Bishop's coronation role: 'My name was on the order of service before I'd received my invitation'

·3-min read

One of three female bishops taking part in the coronation of King Charles says her name was on the order of service before she had received her invitation.

The Bishop of Chelmsford, Right Reverend Guli Francis-Dehqani, will be carrying the King's chalice during the procession and administering wine during the holy communion to both the King and the new Queen.

She told Sky News: "It's obviously a huge honour and a privilege and a great surprise to me, but something I'm looking forward to tremendously and feel really honoured to be a part of."

She said she had found out that she was to be involved in the coronation "in a roundabout kind of way".

She said: "Some months ago, the archbishop asked me just in passing what I was doing on 6 May, so that was just a small hint that there might be something coming, although I absolutely didn't take anything for granted.

"Then a fellow bishop - a colleague who is also playing a role in the service - attended a rehearsal that I wasn't able to be at, and saw my name on the order of service before I had actually received the invitation myself.

"So he told me that it was likely coming - so a slightly roundabout way, but nonetheless a real joy."

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First for female bishops

The Church of England announced its first female bishop in December 2014.

This was well after the last coronation - of Queen Elizabeth II in 1953 - meaning this will be the first time female bishops can participate in the event.

Bishop Francis-Dehqani said she believes there are 10 Church of England bishops - three of them female - taking part alongside representatives of other faiths.

She added: "It is an extraordinary experience to have the opportunity to go through and to then be able to share it with my family and tell my children about it and so on.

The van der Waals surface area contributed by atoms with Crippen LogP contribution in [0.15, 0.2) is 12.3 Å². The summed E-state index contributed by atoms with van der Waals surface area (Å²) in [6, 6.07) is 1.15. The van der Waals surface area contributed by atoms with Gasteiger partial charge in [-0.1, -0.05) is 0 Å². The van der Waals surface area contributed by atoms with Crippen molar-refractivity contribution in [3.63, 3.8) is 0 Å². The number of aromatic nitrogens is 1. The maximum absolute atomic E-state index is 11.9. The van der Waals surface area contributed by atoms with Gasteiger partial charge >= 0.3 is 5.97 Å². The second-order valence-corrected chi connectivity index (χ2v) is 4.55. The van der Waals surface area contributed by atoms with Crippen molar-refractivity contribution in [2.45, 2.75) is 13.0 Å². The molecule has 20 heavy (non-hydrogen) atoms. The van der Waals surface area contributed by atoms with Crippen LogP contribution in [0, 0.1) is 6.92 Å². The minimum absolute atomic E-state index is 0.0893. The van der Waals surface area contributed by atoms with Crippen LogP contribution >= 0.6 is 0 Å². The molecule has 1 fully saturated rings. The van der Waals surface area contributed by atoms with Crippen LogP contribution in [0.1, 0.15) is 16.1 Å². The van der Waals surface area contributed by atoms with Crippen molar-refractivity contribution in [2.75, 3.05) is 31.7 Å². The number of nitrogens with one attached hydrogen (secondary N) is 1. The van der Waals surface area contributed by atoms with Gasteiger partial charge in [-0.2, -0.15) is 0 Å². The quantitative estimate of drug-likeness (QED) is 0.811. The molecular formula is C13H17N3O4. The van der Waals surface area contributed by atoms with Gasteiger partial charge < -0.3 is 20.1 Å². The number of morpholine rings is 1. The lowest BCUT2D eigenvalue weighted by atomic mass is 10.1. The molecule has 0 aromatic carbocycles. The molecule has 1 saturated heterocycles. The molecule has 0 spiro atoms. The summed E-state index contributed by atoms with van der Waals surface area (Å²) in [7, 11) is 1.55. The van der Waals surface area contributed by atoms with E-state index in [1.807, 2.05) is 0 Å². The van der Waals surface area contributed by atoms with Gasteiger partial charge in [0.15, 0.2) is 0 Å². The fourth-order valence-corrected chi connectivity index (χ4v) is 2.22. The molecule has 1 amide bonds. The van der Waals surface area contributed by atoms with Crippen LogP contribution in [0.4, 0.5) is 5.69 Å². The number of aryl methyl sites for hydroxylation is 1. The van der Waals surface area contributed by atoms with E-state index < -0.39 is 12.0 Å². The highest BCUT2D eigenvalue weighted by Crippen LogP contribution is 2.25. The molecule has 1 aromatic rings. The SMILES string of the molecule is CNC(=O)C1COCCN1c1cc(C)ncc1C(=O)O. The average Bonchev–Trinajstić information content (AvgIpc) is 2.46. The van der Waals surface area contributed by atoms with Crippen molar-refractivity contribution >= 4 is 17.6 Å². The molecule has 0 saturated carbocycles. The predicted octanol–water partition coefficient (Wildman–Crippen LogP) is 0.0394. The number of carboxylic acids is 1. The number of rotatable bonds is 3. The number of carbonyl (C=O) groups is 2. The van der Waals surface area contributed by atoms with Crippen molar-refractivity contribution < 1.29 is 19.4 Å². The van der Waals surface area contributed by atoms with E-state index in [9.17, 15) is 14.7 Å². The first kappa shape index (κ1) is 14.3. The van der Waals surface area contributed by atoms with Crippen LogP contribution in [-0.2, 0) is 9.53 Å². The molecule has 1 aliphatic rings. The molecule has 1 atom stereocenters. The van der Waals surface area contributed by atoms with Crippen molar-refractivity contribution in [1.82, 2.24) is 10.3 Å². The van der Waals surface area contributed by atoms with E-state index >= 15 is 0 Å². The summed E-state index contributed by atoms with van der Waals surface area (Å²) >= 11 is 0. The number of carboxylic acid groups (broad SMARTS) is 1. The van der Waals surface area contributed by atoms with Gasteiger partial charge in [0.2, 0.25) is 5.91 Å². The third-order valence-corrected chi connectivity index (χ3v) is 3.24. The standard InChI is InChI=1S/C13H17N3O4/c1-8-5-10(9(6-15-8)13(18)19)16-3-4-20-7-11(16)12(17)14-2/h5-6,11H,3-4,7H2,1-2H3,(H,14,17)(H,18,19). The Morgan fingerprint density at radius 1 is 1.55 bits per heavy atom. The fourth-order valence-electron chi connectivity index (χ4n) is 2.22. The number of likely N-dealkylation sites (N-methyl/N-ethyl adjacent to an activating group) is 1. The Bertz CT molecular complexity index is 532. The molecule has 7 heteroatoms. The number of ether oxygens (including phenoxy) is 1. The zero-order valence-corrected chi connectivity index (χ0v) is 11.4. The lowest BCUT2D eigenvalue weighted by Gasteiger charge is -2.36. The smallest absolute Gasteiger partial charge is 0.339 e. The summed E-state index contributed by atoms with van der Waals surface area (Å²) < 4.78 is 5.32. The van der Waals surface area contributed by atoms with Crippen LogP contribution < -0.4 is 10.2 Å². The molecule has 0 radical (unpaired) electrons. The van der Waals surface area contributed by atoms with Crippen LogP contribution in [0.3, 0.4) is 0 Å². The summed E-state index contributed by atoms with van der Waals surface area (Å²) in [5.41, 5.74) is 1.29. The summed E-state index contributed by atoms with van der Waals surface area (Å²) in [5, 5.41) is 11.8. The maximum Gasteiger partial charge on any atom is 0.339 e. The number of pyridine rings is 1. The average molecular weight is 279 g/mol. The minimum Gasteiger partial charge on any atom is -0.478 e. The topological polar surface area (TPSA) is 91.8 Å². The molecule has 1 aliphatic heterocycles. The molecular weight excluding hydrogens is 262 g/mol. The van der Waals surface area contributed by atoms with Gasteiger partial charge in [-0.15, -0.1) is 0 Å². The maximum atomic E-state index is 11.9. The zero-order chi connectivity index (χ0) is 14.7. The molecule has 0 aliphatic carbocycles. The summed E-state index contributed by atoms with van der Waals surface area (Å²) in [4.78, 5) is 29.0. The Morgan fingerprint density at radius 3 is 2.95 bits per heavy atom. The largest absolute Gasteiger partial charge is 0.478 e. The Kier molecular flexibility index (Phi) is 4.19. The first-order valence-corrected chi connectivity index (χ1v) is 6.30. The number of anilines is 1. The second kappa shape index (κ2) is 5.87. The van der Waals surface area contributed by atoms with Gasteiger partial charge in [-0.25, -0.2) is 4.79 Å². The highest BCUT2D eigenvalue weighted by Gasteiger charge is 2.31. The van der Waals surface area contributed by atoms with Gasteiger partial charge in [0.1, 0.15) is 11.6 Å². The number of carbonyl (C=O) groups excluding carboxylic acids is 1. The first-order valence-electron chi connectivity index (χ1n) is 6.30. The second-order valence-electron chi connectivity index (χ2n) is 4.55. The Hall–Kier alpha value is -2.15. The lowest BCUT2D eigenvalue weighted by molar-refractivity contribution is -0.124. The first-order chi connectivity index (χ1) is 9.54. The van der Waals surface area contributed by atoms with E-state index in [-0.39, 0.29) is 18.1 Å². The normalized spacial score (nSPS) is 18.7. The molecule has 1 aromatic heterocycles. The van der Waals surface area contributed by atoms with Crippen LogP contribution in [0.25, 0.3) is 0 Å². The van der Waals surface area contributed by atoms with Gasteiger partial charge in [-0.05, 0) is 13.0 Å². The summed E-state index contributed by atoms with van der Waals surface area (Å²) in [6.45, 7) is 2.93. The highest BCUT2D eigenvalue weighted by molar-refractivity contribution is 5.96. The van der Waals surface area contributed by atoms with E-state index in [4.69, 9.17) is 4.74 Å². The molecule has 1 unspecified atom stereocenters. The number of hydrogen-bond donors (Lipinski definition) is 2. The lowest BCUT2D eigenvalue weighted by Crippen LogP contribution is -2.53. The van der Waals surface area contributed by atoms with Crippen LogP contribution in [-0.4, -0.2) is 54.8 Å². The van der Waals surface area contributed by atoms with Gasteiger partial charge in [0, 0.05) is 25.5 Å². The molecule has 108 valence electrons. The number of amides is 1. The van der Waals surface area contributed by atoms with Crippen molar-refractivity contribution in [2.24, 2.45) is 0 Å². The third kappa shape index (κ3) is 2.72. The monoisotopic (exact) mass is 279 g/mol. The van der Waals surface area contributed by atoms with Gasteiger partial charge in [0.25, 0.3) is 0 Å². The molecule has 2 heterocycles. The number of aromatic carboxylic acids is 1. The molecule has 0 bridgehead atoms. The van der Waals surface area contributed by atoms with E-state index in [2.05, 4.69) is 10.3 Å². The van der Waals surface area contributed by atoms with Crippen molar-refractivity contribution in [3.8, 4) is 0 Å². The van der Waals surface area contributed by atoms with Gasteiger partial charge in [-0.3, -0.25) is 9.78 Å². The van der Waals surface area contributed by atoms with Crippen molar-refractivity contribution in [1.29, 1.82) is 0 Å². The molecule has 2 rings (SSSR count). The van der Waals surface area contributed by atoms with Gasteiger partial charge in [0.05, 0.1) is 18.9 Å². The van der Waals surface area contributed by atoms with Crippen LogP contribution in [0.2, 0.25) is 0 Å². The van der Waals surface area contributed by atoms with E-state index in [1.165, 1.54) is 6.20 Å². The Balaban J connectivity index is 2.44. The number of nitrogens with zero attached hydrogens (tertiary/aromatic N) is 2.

"It becomes part of our family history as well as part of the broader history of the life of this nation and indeed of the Church of England."

The inclusion of other faiths is "quite right and proper," she said, adding the service will represent the multi-cultural and multi-religious society we live in.

She said: "It is, of course, essentially a Christian service of worship, but within that there is plenty of opportunity to have representation from those who are from different faith communities.

"And although the King himself will make his oath as defender of the faith, as it were, the Archbishop of Canterbury will make quite clear that as those who represent the Church of England, we want to make sure always that we create space and welcome for people of all faiths and in that sense want to represent them as well."

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King Charles will also pray in public during the service, something the bishop described as "really important".

She said: "What I do know is that he is a man of profound faith and it will be really important to him - the opportunity to pray - the religious significance of the whole service, the symbolism, will absolutely not be lost on him."

The following religious leaders will take part in a greeting to the King at the end of the coronation service:

• Chief Rabbi Sir Ephraim Mirvis, KBE (Judaism)

• The Most Venerable Bogoda Seelawimala (Buddhism)

• The Rt. Hon. The Lord Singh of Wimbledon, CBE (Sikhism)

• Radha Mohan das (Hinduism)

• Aliya Azam, MBE (Islam)

The leaders will tell the newly crowned King: "Your Majesty, as neighbours in faith, we acknowledge the value of public service.

"We unite with people of all faiths and beliefs in thanksgiving, and in service with you for the common good."

The King will acknowledge the greeting.